I need to make an amendment to my last post or, more specifically, just explain it a little better. I forget that there are people who read this blog who are more expert than I so my explanations can sound incorrect because of my inclination toward brevity. FYI - I made that sentence deliberately hard.
My cousin, Meghan, is an EMT in Rhode Island and will, hopefully, be a member of the Providence, RI Fire Department one day soon. She sent me an email through J-Pay explaining that when she goes on calls to prisons that passage from the prison is expedited because there is a guard that rides in to the prison with the ambulance, making the time spent in the outgoing sally port shorter as the need to search the ambulance is negated. She also states that they would continue to work on the man after he "coded" (died) all the way to the hospital unless there was a "catastrophic failure to the head." (That's a term I made up for 'decapitation.' You can use it, Meghan.)
Now this is a positive representation of the Providence, RI medical teams. They seem to be caring, well-managed, and thorough. I'm not hip to the variety of standards from state to state, but Michigan does not give a shit about it's inmates. I'm sure the paramedics do and are probably driven apeshit every time they have to come here. Most of these guards have a shit-assed superiority complex and if you need something done fast, the guards will do anything in their power to throw a stick in your spokes, even if a paramedic is rushing to get to a dying man. The guards' behavior fits with the slave / master analogy -- t states that the most negative effect of slavery wasn't on the slaves but on the slave owners. These men became accustomed to treated people as something less than human.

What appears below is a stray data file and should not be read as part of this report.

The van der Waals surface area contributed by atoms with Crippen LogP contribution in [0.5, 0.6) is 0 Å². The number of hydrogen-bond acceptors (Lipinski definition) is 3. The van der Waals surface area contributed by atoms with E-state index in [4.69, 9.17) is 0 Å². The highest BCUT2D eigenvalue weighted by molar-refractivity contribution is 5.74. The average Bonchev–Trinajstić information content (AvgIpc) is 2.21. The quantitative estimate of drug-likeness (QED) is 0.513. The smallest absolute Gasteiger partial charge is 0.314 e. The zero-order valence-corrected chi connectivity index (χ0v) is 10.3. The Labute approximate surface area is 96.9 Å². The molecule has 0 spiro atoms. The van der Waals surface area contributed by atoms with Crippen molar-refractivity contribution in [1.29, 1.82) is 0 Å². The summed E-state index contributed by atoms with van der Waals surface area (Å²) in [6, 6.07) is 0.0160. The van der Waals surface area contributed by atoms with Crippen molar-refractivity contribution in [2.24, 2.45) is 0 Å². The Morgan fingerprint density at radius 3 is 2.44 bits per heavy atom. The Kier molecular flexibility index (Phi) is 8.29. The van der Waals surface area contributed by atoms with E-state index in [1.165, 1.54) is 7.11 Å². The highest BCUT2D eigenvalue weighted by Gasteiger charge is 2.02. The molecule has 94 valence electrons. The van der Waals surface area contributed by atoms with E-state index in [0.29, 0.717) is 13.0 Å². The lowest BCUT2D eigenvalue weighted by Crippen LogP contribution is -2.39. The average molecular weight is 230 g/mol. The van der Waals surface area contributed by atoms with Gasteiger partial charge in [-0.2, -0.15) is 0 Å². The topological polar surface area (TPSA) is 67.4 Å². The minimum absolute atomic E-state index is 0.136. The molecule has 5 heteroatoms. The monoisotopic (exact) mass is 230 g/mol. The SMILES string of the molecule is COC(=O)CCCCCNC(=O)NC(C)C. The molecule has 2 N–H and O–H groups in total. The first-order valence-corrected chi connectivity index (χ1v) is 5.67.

They encountered a culture that they didn't understand and out of fear and confusion treated them like animals.
Guards are just as much inmates as the men they are assigned to guard. They spend a great portion of their lives working here. They adapt to a convict's surroundings and they learn how to play the game. Guards aren't like your typical TV or movie guard. Some come just for the paycheck and they're perfectly agreeable people. They talk to you like a person and aren't always in your ass. They are also less likely to be stabbed in the face and receive the most respect from the convicts.
Then there's you "BAD GUY" guard. The person who was probably a bully in high school or couldn't stop eating TV dinners alone long enough to pass the police physical. These men and women are just as, or more, dangerous than the convicts. They make already tense situations boil over. They are the person who thinks it's their job to punish you, to make your life miserable, because they place themselves higher than all other people. Prison is the punishment; nobody told them they're just the babysitters.
Anyways, it's these assholes more times than not who will be manning desks and sally ports. The assholes who think it's their job to make everyone's lives miserable, their wives, their children, and any civilian who is unlucky enough to cross their path. Guards are a whole subject unto themselves.
While I can't speak for the paramedics who I'm sure were doing all they could, I can tell you what I heard. I heard the guards radio claim the man was dead and that, in effect, slowed the searching guard down. They sat in that sally port for 20 minutes. When the gate opened, the ambulance wasn't in a hurry. The lights stayed off. Does this enrage me? No. Just like the infallible Pink sang, "Sometimes it be's like that."
Meghan enjoys Saul Williams, tattoos, good beer, and gently carrying obese people down 17 flights of stairs. How do they get up there to begin with? Tell G I said 'hi' and I'll send John her story to publish. - My favorite G has asked me to write her a story about a mouse who lives in prison. Coming soon. Leave your tib-fib unbroke, girl.